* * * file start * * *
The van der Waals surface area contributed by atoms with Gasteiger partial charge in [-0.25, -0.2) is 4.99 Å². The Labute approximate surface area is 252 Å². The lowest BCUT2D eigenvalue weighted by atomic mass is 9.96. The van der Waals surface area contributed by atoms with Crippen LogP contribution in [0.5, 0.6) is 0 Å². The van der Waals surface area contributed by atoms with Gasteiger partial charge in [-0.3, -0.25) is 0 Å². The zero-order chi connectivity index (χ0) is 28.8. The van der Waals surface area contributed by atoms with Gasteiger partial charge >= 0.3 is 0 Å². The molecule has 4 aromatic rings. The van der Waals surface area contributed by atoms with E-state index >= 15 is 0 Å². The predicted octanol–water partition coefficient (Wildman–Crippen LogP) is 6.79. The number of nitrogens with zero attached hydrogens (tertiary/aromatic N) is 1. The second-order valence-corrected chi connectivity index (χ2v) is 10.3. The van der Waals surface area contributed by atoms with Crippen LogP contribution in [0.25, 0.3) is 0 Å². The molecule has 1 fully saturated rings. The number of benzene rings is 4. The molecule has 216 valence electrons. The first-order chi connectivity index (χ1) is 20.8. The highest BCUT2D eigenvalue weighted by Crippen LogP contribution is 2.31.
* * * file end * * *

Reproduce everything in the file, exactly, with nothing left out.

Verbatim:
The van der Waals surface area contributed by atoms with Gasteiger partial charge in [-0.25, -0.2) is 4.99 Å². The Labute approximate surface area is 252 Å². The lowest BCUT2D eigenvalue weighted by atomic mass is 9.96. The van der Waals surface area contributed by atoms with Crippen LogP contribution in [0.5, 0.6) is 0 Å². The van der Waals surface area contributed by atoms with Gasteiger partial charge in [-0.3, -0.25) is 0 Å². The zero-order chi connectivity index (χ0) is 28.8. The van der Waals surface area contributed by atoms with Gasteiger partial charge >= 0.3 is 0 Å². The molecule has 4 aromatic rings. The van der Waals surface area contributed by atoms with E-state index >= 15 is 0 Å². The predicted octanol–water partition coefficient (Wildman–Crippen LogP) is 6.79. The number of nitrogens with zero attached hydrogens (tertiary/aromatic N) is 1. The second-order valence-corrected chi connectivity index (χ2v) is 10.3. The van der Waals surface area contributed by atoms with Crippen LogP contribution in [0.25, 0.3) is 0 Å². The molecule has 1 fully saturated rings. The number of benzene rings is 4. The molecule has 216 valence electrons. The first-order chi connectivity index (χ1) is 20.8. The highest BCUT2D eigenvalue weighted by Crippen LogP contribution is 2.31.